Gold’s Declining Price Is a Reversion to the Mean … Since the beginning of the economic crisis in 2008, conservatives have been predicting that inflation is right around the corner. They base this prediction on the vast increase in the money supply that the Federal Reserve brought about in order to keep the financial system from imploding. Because a too-rapid rise in the money supply did indeed bring about inflation in the 1970s, conservatives believe that a repetition of that experience is inevitable. – New York Times
Dominant Social Theme: Gold is done.
Free-Market Analysis: This is an interesting argument from an intriguing mind. Bruce Bartlett, the author, once worked as a staffer for libertarian conservative Ron Paul, yet he is also known as a classical Keynesian from an economic standpoint.
Bartlett doesn’t seem to like gold very much, nor what it stands for. He claims gold has lost luster because there is no price inflation and thus people are shedding their gold holdings and gold is “reverting” to a lower mean price.
Both arguments – the emotional and the putative – provide us with the inkling that like many Keynesians, Bartlett is more comfortable with state-created monopoly fiat money that free-market money. Here’s more:
Many conservatives jumped heavily into the gold market in 2009 based on their expectation of inflation or even hyperinflation. They believe that gold is the best possible hedge against inflation because it is something real, whereas “fiat money” is essentially worthless.
Initially, gold investors were rewarded. The price of gold roughly doubled between 2009 and 2011, from about $900 an ounce to about $1,800 an ounce. Since then, however, the gold price has fallen fairly steadily, reaching about $1,600 an ounce before a sharp break in the last two weeks that brought the price down to about $1,400 an ounce. (Kitco, a precious metals dealer, is a good source of recent gold price data.)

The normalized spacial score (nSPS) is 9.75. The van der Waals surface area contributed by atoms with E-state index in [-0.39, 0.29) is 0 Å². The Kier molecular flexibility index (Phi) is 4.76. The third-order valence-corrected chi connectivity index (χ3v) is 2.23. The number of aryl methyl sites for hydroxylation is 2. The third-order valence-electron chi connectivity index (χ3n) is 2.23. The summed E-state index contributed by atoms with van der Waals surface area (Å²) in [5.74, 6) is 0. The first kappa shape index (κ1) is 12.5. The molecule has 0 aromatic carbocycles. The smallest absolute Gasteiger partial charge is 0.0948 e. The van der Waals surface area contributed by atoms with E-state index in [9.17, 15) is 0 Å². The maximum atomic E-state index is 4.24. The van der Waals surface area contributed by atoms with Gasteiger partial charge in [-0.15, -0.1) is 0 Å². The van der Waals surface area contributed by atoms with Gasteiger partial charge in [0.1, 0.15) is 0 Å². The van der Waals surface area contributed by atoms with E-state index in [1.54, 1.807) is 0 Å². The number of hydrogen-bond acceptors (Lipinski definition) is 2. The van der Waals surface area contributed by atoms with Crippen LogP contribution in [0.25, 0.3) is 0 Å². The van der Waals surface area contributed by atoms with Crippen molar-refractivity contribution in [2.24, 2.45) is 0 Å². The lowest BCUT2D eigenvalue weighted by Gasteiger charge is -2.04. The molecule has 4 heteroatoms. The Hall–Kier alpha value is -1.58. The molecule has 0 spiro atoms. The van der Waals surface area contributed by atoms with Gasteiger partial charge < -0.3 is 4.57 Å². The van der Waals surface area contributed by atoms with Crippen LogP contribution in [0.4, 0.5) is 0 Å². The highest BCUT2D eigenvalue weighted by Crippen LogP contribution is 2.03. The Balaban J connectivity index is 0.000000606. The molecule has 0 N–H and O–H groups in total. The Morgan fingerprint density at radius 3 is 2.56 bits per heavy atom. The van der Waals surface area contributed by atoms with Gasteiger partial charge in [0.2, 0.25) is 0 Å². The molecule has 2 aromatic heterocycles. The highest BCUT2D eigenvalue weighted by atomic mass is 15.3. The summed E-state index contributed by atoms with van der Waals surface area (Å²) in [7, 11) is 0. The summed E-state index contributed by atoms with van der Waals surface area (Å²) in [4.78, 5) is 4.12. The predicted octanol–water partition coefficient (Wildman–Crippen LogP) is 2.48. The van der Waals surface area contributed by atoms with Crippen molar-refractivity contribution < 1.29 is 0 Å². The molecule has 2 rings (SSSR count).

The rise in gold also led some conservatives to renew their advocacy of the gold standard. They believe that all our economic problems are fundamentally caused by the unstable value of money, which results from Federal Reserve manipulation. The Lehrman Institute, a well-financed conservative organization, has been actively promoting a return to the gold standard.
The core argument for the gold standard is that the real price of gold doesn’t vary over time. All nominal price changes result solely from changes in inflationary expectations, gold standard advocates believe. They point to research by the economists Roy W. Jastram and Stephen Harmston to the effect that over very long time periods the real, inflation-adjusted gold price is roughly constant.
What gold standard advocates tend to forget, however, is that the “very long time periods” part of the analysis means over centuries. The short-run price of gold basically indicates nothing insofar as monetary policy is concerned. As a thinly traded market, gold is often subject to manipulation and prone to bubbles and crashes.
Some problems. Bartlett fails to differentiate between a private market gold (and silver) standard that would allow the value of money metals to fluctuate based on consumer preference and a state-run gold standard.
Having entirely glossed over this issue, he then claims that the argument for a gold standard is that the price of gold does not vary over time. This misses the point even of what even the (inadequate) state-run gold standard would accomplish.
The idea of a gold standard is to RESTRAIN monopoly central bank money printing, which in turn would tend to stabilize price inflation. The rationale for a return to a gold standard has little or nothing to do with the price stability of gold itself – which in certain kinds of state-run standards would itself be fixed.